The image features a blue wheel with a white handle. The wheel is the focal point of the image and is displayed prominently against a white background. Near the center of the wheel, the text "FreeWheel" is visible in white lettering. The wheel's is a bit smaller than a standard bicycle wheel, and about twice as thick. On the right side of the wheel, there is an attachment mechanism.

Assistive Technology: FreeWheel

What is the FreeWheel?

The FreeWheel is a wheelchair attachment for rigid frame or folding manual wheelchairs with a footrest below 4-3/4″ and a footrest angle less than 12%. It attaches to the front of the wheelchair, lifting the wheelchair’s casters off the ground so it becomes a three-wheeler, allowing it to move across surfaces it otherwise couldn’t.

Who is the FreeWheel for?

According to a 2015 study from the Stanford Woods Institute for the Environment, walking or hiking in nature has mental health benefits and can even reduce the risk of depression — and that’s just one example of the many studies and analyses that quantify something many of us innately know: connection to nature is important for the human spirit. For the 13.7 percent of disabled adults with limited mobility, hiking is a fairly inaccessible hobby — especially for those who use wheelchairs some or all of the time. The FreeWheel is one device that makes activities like hiking significantly more accessible; I first learned about it in a blog post by Marcy Marchello on a blog called Everyone Outdoors, which focuses its content on outdoor recreation from an accessibility angle. The FreeWheel is one of many pieces of assistive technology recommended on the blog; there are also special power wheelchairs that are especially made to be conducive to hiking and other activities done on uneven surfaces. I chose to focus on the FreeWheel because, relative to other options, it comes at an accessible price point. It’s certainly still expensive at $899 (although, at the time of writing, all three colors are on sale for $649). But when the alternatives come at a cost of multiple thousands, it’s a less pricy option. Most importantly, it functions well: “[The FreeWheel] allows for much less strenuous travel on mild and moderate terrain with irregular surfaces such as eroding or inconsistent pavement, grassy areas, gravel, wood chips, curbs, dirt roads, transitions between pavement and grass, etc.,” writes Marchello. She also mentions that good candidates for the FreeWheel would be wheelchair users with upper body mobility and arm strength, so it’s not a good option for folks who are paraplegic or otherwise have particularly limited upper body mobility. It’s also, of course, not a good option for wheelchair nonusers. 

What models of accessibility does the FreeWheel correspond to?

The FreeWheel is, of course, an attachment made for a wheelchair — and actually, the question of which model of disability the wheelchair aligns with stumps me. It could be argued that the wheelchair fits in with the medical model because it puts the burden on the individual who needs the wheelchair: That individual is responsible for purchasing and taking care of the wheelchair and for figuring out how to navigate it through spaces that are more often than not designed for able-bodied pedestrians. 

It could also be argued, in alignment with the social model, that the wheelchair’s purpose is to lessen the disabling conditions that society has produced, like the unnecessarily far distance between one place and another or the lack of public seating in many of the spaces we occupy.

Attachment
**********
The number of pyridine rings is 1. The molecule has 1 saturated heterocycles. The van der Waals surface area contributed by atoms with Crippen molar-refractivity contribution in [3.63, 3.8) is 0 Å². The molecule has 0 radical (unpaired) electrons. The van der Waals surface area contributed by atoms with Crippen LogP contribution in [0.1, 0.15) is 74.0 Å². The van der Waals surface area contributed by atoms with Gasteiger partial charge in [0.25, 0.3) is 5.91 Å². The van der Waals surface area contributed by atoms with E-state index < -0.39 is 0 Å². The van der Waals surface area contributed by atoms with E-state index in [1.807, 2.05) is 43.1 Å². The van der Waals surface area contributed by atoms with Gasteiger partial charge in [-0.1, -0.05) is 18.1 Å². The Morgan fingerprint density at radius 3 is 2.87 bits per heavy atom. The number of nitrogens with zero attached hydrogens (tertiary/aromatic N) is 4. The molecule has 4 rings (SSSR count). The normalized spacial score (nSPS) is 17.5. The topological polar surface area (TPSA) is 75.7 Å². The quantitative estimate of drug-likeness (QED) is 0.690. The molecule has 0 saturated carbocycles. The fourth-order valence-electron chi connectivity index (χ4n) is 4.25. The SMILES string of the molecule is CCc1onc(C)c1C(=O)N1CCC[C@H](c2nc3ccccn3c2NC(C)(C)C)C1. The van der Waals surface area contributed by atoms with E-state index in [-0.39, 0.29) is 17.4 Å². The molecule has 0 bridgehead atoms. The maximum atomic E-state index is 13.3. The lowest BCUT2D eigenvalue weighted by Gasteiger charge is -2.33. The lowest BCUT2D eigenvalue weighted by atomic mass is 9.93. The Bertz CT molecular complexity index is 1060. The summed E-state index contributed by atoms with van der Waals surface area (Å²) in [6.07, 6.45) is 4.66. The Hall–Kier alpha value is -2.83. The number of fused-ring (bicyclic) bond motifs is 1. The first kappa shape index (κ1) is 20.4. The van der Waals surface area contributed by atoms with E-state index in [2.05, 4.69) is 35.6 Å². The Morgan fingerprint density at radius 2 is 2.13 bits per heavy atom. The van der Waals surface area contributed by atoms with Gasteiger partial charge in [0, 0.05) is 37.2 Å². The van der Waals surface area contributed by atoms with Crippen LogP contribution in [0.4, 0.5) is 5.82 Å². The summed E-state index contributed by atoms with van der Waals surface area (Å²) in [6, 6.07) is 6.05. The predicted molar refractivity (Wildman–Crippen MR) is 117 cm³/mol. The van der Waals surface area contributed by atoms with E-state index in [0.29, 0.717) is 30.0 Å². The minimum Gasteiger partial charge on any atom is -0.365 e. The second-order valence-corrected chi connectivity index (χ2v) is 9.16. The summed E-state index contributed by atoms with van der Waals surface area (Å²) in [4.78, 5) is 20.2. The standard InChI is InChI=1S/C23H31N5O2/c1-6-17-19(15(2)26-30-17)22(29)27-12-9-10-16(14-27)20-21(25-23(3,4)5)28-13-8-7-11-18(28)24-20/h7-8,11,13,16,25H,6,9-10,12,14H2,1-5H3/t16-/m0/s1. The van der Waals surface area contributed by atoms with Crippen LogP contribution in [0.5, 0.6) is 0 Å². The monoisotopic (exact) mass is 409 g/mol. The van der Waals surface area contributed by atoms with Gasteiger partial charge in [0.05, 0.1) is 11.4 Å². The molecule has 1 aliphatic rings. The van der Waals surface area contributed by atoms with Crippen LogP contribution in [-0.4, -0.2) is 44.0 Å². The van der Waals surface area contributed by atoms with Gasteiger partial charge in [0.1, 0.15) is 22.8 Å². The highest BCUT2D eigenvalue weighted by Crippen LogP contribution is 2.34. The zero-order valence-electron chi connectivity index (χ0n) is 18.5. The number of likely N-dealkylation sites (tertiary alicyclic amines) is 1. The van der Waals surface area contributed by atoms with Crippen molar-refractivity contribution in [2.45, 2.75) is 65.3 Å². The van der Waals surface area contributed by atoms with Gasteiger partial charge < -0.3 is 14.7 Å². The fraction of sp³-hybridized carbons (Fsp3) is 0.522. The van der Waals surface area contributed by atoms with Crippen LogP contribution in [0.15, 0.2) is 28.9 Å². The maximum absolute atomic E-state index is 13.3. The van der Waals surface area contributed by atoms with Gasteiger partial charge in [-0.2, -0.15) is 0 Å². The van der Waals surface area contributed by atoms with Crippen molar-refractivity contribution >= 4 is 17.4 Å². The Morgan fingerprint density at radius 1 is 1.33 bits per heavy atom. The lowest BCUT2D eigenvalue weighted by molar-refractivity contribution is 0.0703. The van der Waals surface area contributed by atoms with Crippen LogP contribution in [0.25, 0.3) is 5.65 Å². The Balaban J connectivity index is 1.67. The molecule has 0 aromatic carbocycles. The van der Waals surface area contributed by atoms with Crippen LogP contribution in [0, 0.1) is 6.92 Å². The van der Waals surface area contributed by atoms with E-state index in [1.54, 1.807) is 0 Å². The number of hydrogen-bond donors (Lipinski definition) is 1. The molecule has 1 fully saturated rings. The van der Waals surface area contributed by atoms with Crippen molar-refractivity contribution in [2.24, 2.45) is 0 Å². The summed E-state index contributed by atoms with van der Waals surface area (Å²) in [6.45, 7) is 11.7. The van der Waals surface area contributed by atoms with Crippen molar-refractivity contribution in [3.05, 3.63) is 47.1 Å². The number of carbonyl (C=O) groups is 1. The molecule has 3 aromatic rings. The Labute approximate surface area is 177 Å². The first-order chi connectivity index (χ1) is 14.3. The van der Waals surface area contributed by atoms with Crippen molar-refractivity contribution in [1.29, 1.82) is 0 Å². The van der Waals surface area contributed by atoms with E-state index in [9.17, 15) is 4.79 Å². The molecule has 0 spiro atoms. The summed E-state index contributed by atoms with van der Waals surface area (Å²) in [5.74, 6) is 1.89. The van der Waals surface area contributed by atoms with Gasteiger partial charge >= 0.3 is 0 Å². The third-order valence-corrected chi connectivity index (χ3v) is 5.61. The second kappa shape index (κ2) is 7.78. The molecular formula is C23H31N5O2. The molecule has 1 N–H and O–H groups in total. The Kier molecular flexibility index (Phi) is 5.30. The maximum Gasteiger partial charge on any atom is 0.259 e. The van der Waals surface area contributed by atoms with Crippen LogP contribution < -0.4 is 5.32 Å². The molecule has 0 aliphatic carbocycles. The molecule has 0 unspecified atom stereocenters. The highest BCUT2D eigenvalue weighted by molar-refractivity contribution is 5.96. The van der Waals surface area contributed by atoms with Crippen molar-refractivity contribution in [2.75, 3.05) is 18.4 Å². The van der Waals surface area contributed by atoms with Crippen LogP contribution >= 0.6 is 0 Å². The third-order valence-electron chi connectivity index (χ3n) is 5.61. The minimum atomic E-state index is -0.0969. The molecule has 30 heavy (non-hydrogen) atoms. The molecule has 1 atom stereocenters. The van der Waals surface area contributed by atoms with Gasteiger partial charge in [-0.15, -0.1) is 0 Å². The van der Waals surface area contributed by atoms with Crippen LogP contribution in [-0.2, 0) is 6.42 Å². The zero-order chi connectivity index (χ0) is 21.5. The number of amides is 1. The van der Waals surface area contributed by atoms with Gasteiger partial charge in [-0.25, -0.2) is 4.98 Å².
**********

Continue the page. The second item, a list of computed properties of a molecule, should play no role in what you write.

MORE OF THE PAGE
So what about the FreeWheel? Since it was invented to expand the abilities of an existing piece of accessibility technology — and because it is primarily used on surfaces that are inherent to the natural world, not necessarily human-designed, I’m not sure it fits squarely into the social model of disability. It’s not totally aligned with the medical model, either, since it’s an accessory to improve an existing piece of technology. The first model that comes to mind when I consider the FreeWheel is actually the functional solutions model, under which the focus isn’t really to place blame on the individual or on society; instead, the functional model of disability, according to a lecture by Prof. Nicholas Dease for his class, Digital Accessibility, at the Pratt Institute, “identifies impairments or limitations as they affect our ability to complete tasks,” and “aims to eliminate these limitations through advancements in technology.” If we consider a hike a task — or even if we don’t, since the FreeWheel would be useful for a landscape designer who uses a wheelchair, or a gardener who uses a wheelchair — then that perfectly describes the FreeWheel’s purpose. Wheelchairs are traditionally limited to smooth, flat surfaces, which impairs a wheelchair user who wants to move across rocky, sandy, or otherwise uneven surfaces. The FreeWheel is a technological advancement which eliminates that limitation.

What are some features of the FreeWheel?

Shim: The shim is the component that attaches the FreeWheel to the wheelchair. It gets attached to the footrest, and the standard version of the FreeWheel fits a footrest height of between 3.75-5.75 inches. They also make custom FreeWheels in four other sizes. But if your wheelchair’s footrest isn’t within that range, then you can’t use the FreeWheel. The FreeWheel also has a custom attachment that makes it usable with foldable wheelchairs.

Frame & Fork: The frame and fork that hold the wheel are made with aircraft quality aluminum, which means it’s lightweight and rust resistant, but can corrode.

Wheel: The wheel is much larger than the typical front caster wheels, and is wide and durable — like the tire on a mountain bike. It also has a “detent” mechanism that “keeps the front wheel straight to improve stability and handling.”